- determining a network of relationships among the EEG signals in the data set, the network comprising a plurality of nodes corresponding to the plurality of EEG sensors, using a processor, the determining comprising: calculating coherence and partial coherence for pairs of nodes in the network, wherein calculating the coherence and partial coherence for a first pair of nodes in the network comprises calculating the coherence and partial coherence between EEG signals recorded by a pair of EEG sensors corresponding to the first pair of nodes; setting, for each of multiple pairs of nodes in the network, a connection coefficient for the pair of nodes to zero using the coherence and partial coherence calculated for the pair of nodes and a first threshold; after the setting, estimating, using the EEG signals in the data set, connection coefficients for pairs of nodes for which respective connection coefficients have not already been set to zero to obtain a first set of connection coefficients; setting any connection coefficients in the first set of connection coefficients below a second threshold to zero; and estimating, using the EEG signals in the data set, connection coefficients for pairs of nodes for which respective connection coefficients have not already been set to zero to obtain a second set of connection coefficients; and

- monitoring brain function in the patient using the determined network of relationships.

2. The method of claim 1, wherein setting, for each of multiple pairs of nodes in the network, a connection coefficient for the pair of nodes to zero using the coherence and partial coherence calculated for the pair of nodes and a first threshold comprises:

- determining, for a first pair of the multiple pairs of nodes, whether each of the coherence and partial coherence for the first pair nodes is below the first threshold.

3. The method of claim 1, wherein estimating the connection coefficients for pairs of nodes for which respective connection coefficients have not already been set to zero to obtain a first set of connection coefficients comprises estimating autoregressive coefficients.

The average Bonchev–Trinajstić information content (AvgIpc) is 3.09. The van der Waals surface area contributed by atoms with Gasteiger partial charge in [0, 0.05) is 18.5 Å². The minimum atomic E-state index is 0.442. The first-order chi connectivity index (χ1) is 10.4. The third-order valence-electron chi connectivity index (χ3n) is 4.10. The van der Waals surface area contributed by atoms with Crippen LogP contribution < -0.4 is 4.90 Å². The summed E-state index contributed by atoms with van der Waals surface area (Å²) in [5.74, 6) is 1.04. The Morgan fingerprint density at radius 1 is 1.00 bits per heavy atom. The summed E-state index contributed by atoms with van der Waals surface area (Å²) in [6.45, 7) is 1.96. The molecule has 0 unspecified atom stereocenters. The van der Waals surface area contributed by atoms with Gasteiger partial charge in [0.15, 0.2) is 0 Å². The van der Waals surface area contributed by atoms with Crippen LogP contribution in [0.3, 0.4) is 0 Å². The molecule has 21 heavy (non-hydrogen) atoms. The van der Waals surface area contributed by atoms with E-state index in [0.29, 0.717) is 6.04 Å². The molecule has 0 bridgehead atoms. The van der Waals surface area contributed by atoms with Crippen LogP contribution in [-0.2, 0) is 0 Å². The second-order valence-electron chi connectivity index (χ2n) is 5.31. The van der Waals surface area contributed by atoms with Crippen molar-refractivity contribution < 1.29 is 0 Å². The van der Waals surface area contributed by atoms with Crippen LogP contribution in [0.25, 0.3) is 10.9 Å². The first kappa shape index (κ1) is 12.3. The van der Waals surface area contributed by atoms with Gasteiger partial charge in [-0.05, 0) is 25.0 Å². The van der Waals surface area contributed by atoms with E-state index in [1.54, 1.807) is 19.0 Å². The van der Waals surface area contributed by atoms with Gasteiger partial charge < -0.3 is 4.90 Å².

4. The method of claim 1, wherein the network of relationships is known or predicted to be sparsely connected.

5. The method of claim 1, further including:

- screening the data set to remove outliers.

6. The method of claim 1, further including:

- filtering the data set to remove noise.

7. The method of claim 1, wherein the plurality of EEG sensors includes 4 EEG sensors.

8. The method of claim 1, wherein the plurality of EEG sensors includes 20 EEG sensors.

9. The method of claim 1, wherein the data set of EEG signals includes an EEG signal comprising 20,000 points.

10. The method of claim 1, wherein monitoring brain function in the patient using the determined network of relationships comprises:

- comparing the determined network of relationships to another network of relationships determined for the patient.

11. The method of claim 1, wherein monitoring brain function in the patient using the determined network of relationships comprises:

- determining a second network of relationships among EEG signals in a second plurality of EEG signals recorded for the patient; and

- comparing the determined network of relationships to the second network of relationships.

12. The method of claim 1, wherein monitoring brain function in the patient using the determined network of relationships comprises:

- comparing the determined network of relationships to another network of relationships determined for another patient.

13. The method of claim 1, wherein estimating connection coefficients for pairs of nodes for which respective connection coefficients have not already been set to zero to obtain a second set of connection coefficients comprises estimating autoregressive coefficients.

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**Patent History**

**Patent number**: 11006830

**Type:**Grant

**Filed**: Jan 6, 2017

**Date of Patent**: May 18, 2021

**Patent Publication Number**: 20190021594

**Assignee**: Genting TauRx Diagnostic Centre SDN BHD (Kuala Lumpur)

**Inventors**: Linda Sommerlade (Aberdeen), Björn Olaf Schelter (Aberdeen), Claude Michel Wischik (Aberdeen)

**Primary Examiner**: David J. McCrosky

**Assistant Examiner**: Chanel J Jhin

**Application Number**: 16/068,468

**Classifications**

**Current U.S. Class**:

**Detecting Brain Electric Signal (600/544)**

**International Classification**: A61B 5/00 (20060101); A61B 5/369 (20210101); G06F 17/18 (20060101);